>if I still have to pay BT for the ADSL line.


    Exactly ! From frying pan to the fire...
    But there is a way, find consenting close neighbour, share his broadband
    via WiFi, split the cost, make (nearly) free VoIP calls and laugh all the
    way past the BT exchange to the bank !
    Use mobile phone for emergencies.
    Regards,
    Martin
     
    Martin², Feb 10, 2006
    #9
  10. Guest

    Thanks everyone, sounds like a minefield. The other thing with Vonage
    is that I'd have to change my phone number. Is that inevitable too
    whichever voip I choose?
    Busby
     
    , Feb 10, 2006
    #10
  11. Carl Waring Guest

    TheMgt wrote:
    > Carl Waring wrote:
    >
    >> Unfortunately, that's the 'catch-22' with VoIP right now and no,
    >> there's no way around it, other than to go with BY of course as I
    >> *think* they are able to offer their top TV package *without* a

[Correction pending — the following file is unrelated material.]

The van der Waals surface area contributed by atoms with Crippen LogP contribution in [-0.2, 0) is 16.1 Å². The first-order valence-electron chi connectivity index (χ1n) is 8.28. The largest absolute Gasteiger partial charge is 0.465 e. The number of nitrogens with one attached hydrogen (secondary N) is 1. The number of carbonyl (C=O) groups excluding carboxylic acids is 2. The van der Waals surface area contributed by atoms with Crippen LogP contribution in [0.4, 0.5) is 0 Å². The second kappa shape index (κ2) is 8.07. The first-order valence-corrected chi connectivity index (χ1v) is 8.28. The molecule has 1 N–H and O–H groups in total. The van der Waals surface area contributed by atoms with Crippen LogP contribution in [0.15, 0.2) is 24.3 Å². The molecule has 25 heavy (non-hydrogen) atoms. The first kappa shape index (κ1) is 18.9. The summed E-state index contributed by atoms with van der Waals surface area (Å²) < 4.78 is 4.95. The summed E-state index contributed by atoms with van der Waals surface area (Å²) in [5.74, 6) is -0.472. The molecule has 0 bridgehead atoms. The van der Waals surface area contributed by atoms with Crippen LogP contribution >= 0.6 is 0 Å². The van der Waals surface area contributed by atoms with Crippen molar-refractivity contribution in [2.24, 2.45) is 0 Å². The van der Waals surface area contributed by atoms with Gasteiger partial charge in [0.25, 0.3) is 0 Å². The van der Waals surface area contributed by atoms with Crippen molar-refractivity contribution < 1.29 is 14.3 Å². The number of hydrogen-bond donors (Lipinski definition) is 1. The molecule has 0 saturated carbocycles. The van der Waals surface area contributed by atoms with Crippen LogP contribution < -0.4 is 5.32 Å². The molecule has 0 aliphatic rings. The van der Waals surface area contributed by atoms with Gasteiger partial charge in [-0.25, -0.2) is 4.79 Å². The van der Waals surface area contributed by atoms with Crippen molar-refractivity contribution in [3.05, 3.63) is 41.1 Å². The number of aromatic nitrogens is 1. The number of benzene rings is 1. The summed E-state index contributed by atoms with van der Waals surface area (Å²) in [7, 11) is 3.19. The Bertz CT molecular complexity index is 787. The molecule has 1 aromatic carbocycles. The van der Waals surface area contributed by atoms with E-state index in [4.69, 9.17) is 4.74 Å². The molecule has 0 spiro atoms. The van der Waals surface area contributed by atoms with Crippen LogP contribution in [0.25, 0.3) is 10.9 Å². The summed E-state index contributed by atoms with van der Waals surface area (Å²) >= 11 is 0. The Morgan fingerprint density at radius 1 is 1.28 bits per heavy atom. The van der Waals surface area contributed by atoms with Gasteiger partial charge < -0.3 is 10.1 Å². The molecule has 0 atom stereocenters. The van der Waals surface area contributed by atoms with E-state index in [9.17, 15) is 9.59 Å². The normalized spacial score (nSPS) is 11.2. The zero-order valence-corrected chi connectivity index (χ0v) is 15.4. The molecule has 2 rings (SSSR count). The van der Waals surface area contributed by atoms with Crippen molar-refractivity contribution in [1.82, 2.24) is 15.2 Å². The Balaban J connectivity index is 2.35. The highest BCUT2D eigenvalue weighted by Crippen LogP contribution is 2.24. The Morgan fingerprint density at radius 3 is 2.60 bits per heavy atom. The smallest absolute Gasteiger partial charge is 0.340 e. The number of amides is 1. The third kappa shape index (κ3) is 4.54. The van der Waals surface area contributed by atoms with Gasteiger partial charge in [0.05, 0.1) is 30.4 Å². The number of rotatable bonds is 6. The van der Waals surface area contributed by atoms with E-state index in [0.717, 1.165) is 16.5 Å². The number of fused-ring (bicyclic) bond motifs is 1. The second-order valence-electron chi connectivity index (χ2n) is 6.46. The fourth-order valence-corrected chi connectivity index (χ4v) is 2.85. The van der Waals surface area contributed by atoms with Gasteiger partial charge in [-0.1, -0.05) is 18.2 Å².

>> phone line.

    >
    > Why would you want their TV package for VoIP ?


    Fair point. You can get their Broadband without paying for either TV or
    phone.

    --
    Carl Waring
    http://getdigiguide.com/?p=1&r=1495
     
    Carl Waring, Feb 10, 2006
    #11
  12. wrote:
    > Thanks everyone, sounds like a minefield. The other thing with Vonage
    > is that I'd have to change my phone number. Is that inevitable too
    > whichever voip I choose?
    > Busby
    >

    Unless you live in london or very near london then I'm afraid it is. (at
    the moment)
     
    Thomas Kenyon, Feb 10, 2006
    #12
  13. Niko Patera Guest

    Just a suggestion; why don' you use VOIP only for your outgoing calls?

    There are a few providers that will give you this option cheap.

    N
     
    Niko Patera, Feb 10, 2006
    #13
  14. Guest

    Thanks I'll look into that
     
    , Feb 11, 2006
    #14
    1. Advertising

Want to reply to this thread or ask your own question?

It takes just 2 minutes to sign up (and it's free!). Just click the sign up button to choose a username and then you can ask your own questions on the forum.
Similar Threads
  1. Sven Holm
    Replies:
    0
    Views:
    1,531
    Sven Holm
    Sep 7, 2003
  2. Sven Holm
    Replies:
    0
    Views:
    1,446
    Sven Holm
    Sep 9, 2003
  3. Sven Holm
    Replies:
    5
    Views:
    4,527
    Arnold Ligtvoet
    Sep 12, 2003
  4. Dirk Schmidt
    Replies:
    0
    Views:
    402
    Dirk Schmidt
    Apr 6, 2004
  5. Raqueeb Hassan
    Replies:
    0
    Views:
    516
    Raqueeb Hassan
    May 1, 2006
Loading...

Share This Page